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Government Contracts Monitor

The Set-Aside Process Gone Wild – Will the Federal Circuit Reconsider?

February 11, 2014

By: Lindsay Simmons

In 2012, the Department of Labor (DOL) dramatically increased the number of Job Corps Center (JCC) operator contracts set aside for small businesses.  DOL made this decision based solely on “interest” from two or more small businesses.  According to DOL, interest alone is enough to set aside – in this case nearly 80% of the JCC procurements, even though most of these JCCs have been operating successfully under large business incumbents.  Not surprisingly, DOL’s actions resulted in several bid protests that raise a number of important issues regarding not only JCC procurements, but also the entire federal government’s small business set-aside process.

A battle is raging in the courts regarding whether (1) the Workforce Investment Act (WIA) allows the DOL to restrict competition for JCC operator contracts to small businesses only; (2) as part of their set-aside analysis for each individual acquisition, agencies are required to determine if a “fair proportion” of contracts in the industry have already been set aside for small businesses; (3) this “fair proportion” determination is part of a two part process, the other step being a Rule of Two (FAR 19.502-2(b)) determination; and (4) under the Rule of Two, the contracting officer (CO) must consider information regarding responsibility and price reasonableness in order to form a “reasonable expectation” that offers will be obtained from at least two “responsible” small businesses and award will be made at “fair market prices”.   See 15 U.S.C. § 644(a); FAR 19.502-1(a); FAR 19.502-2(b). These questions are precedent-setting for a wide range of federal procurements and, for this reason, the Court of Appeals for the Federal Circuit has been asked to rehear these cases en banc

As discussed in an earlier blog at this cite, Congress recently spoke directly on the purpose and intent of WIA’s procurement scheme:

When evaluating contract renewals or re-bids, due consideration should be provided to the federal investment already made in high-performing incumbent contractors as a part of a full, fair, and open competitive process. As part of this process, the Department of Labor (DOL) should consider documented past performance of student outcomes and cost-effective administration as important factors in Job Corps procurements.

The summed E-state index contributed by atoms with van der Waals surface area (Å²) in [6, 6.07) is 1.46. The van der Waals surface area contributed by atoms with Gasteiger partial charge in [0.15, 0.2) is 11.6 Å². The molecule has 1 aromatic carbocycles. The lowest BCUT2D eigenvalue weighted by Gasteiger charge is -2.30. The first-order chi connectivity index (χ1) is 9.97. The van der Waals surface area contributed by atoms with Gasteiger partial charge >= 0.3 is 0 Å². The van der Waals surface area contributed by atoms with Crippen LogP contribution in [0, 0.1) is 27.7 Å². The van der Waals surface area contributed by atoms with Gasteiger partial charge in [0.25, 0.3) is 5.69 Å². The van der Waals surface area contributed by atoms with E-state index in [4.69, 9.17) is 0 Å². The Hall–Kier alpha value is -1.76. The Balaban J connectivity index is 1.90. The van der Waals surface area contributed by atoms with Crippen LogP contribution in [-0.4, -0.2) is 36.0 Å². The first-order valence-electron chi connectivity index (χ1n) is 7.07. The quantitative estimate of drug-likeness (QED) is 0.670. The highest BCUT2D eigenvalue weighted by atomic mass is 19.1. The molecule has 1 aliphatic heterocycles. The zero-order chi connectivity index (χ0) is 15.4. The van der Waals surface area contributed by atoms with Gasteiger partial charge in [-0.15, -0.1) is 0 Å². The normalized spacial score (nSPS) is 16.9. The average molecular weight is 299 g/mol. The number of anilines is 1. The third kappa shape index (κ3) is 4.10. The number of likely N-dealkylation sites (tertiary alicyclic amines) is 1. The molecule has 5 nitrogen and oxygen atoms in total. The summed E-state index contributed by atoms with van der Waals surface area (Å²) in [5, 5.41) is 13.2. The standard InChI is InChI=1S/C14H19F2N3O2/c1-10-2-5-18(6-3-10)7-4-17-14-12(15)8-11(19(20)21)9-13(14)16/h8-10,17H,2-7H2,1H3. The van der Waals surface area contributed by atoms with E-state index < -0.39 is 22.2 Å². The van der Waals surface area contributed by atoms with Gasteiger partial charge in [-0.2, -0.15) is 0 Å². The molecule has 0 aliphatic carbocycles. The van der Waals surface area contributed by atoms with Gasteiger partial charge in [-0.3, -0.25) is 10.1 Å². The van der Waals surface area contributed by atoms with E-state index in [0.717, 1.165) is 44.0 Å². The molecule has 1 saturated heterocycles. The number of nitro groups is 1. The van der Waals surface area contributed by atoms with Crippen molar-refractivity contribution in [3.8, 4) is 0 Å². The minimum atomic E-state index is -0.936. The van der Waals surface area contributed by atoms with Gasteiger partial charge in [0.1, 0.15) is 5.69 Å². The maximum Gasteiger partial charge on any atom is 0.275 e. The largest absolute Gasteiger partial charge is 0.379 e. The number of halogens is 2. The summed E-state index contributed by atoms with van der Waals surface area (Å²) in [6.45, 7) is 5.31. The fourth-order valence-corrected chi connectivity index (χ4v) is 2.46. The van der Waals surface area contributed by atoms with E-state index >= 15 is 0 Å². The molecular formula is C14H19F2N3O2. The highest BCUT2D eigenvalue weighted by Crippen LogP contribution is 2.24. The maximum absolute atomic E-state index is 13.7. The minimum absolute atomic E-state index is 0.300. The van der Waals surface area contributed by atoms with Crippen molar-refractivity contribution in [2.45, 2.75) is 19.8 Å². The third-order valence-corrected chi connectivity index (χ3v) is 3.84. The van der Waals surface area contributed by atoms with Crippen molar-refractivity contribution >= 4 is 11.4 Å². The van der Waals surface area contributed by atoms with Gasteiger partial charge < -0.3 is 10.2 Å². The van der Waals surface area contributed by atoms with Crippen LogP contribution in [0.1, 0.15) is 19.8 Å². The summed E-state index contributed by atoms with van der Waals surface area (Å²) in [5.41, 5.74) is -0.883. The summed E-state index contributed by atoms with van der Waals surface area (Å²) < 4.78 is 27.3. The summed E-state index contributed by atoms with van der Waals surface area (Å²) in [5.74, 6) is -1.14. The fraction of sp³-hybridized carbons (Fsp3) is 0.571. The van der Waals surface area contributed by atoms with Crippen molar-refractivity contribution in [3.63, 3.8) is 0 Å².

160 Cong. Rec. H1033 (daily ed. Jan. 15, 2014) (emphasis added).  Thus, Congress expressly interprets WIA as requiring full and open competition, directly contradicting the Federal Circuit’s findings that WIA allows DOL to restrict competition to small businesses only. 

The remaining questions are also of exceptional importance because they go directly to the heart of the Federal Government’s small business set-aside process – a process that affects all federal procurements, not just JCC operations.  The plain language of the Small Business Act and the FAR require agencies to take certain, clearly articulated steps before setting aside an acquisition, namely (1) an agency must make a determination, specific to the acquisition at issue, as to whether setting aside that acquisition for small businesses is in the interest of assuring that a fair proportion of contracts in the industry are placed with small business concerns and (2) the contracting officer must have a reasonable expectation that two or more responsible small businesses will submit offers and the award will be made at fair market prices.  15 U.S.C. § 644(a); FAR 19.502-1(a), 19.502-2(b).  The interpretation and application of these requirements is vital to the Federal procurement process and to the proper use of small business set-asides. 

At this point it is unclear whether or not any amicus curiae (friend of the court) briefs will be submitted by interested parties in support of the Adams petitions for rehearing en banc.  Such petitions are rarely granted, but these cases involve important, precedential issues that should be reconsidered by the Court.

 

Lindsay Simmons is the attorney responsible for the content of this article.

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